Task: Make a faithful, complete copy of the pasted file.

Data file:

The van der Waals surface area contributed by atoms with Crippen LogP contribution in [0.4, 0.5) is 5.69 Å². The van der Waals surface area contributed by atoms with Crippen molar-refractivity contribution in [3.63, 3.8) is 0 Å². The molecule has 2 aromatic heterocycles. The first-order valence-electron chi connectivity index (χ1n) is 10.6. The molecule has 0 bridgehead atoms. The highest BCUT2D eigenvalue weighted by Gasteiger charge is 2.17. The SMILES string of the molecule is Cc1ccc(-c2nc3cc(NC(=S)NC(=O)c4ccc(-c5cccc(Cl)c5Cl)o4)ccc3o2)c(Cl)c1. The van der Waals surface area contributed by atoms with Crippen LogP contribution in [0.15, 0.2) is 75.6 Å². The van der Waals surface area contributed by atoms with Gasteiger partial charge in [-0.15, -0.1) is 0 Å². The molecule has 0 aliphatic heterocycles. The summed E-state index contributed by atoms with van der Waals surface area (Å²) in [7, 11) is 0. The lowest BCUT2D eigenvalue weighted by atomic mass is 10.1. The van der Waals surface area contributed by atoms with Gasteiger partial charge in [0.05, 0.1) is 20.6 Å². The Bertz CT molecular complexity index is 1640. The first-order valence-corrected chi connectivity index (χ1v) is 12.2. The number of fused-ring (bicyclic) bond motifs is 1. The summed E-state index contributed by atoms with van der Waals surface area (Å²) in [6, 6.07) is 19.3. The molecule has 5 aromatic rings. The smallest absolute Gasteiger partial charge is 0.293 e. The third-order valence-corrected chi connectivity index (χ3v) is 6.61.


The van der Waals surface area contributed by atoms with Crippen LogP contribution in [0.4, 0.5) is 5.69 Å². The van der Waals surface area contributed by atoms with Crippen molar-refractivity contribution in [3.63, 3.8) is 0 Å². The molecule has 2 aromatic heterocycles. The first-order valence-electron chi connectivity index (χ1n) is 10.6. The molecule has 0 bridgehead atoms. The highest BCUT2D eigenvalue weighted by Gasteiger charge is 2.17. The SMILES string of the molecule is Cc1ccc(-c2nc3cc(NC(=S)NC(=O)c4ccc(-c5cccc(Cl)c5Cl)o4)ccc3o2)c(Cl)c1. The van der Waals surface area contributed by atoms with Crippen LogP contribution in [0.15, 0.2) is 75.6 Å². The van der Waals surface area contributed by atoms with Gasteiger partial charge in [-0.15, -0.1) is 0 Å². The molecule has 0 aliphatic heterocycles. The summed E-state index contributed by atoms with van der Waals surface area (Å²) in [7, 11) is 0. The lowest BCUT2D eigenvalue weighted by atomic mass is 10.1. The van der Waals surface area contributed by atoms with Gasteiger partial charge in [0.05, 0.1) is 20.6 Å². The Bertz CT molecular complexity index is 1640. The first-order valence-corrected chi connectivity index (χ1v) is 12.2. The number of fused-ring (bicyclic) bond motifs is 1. The summed E-state index contributed by atoms with van der Waals surface area (Å²) in [6, 6.07) is 19.3. The molecule has 5 aromatic rings. The smallest absolute Gasteiger partial charge is 0.293 e. The third-order valence-corrected chi connectivity index (χ3v) is 6.61.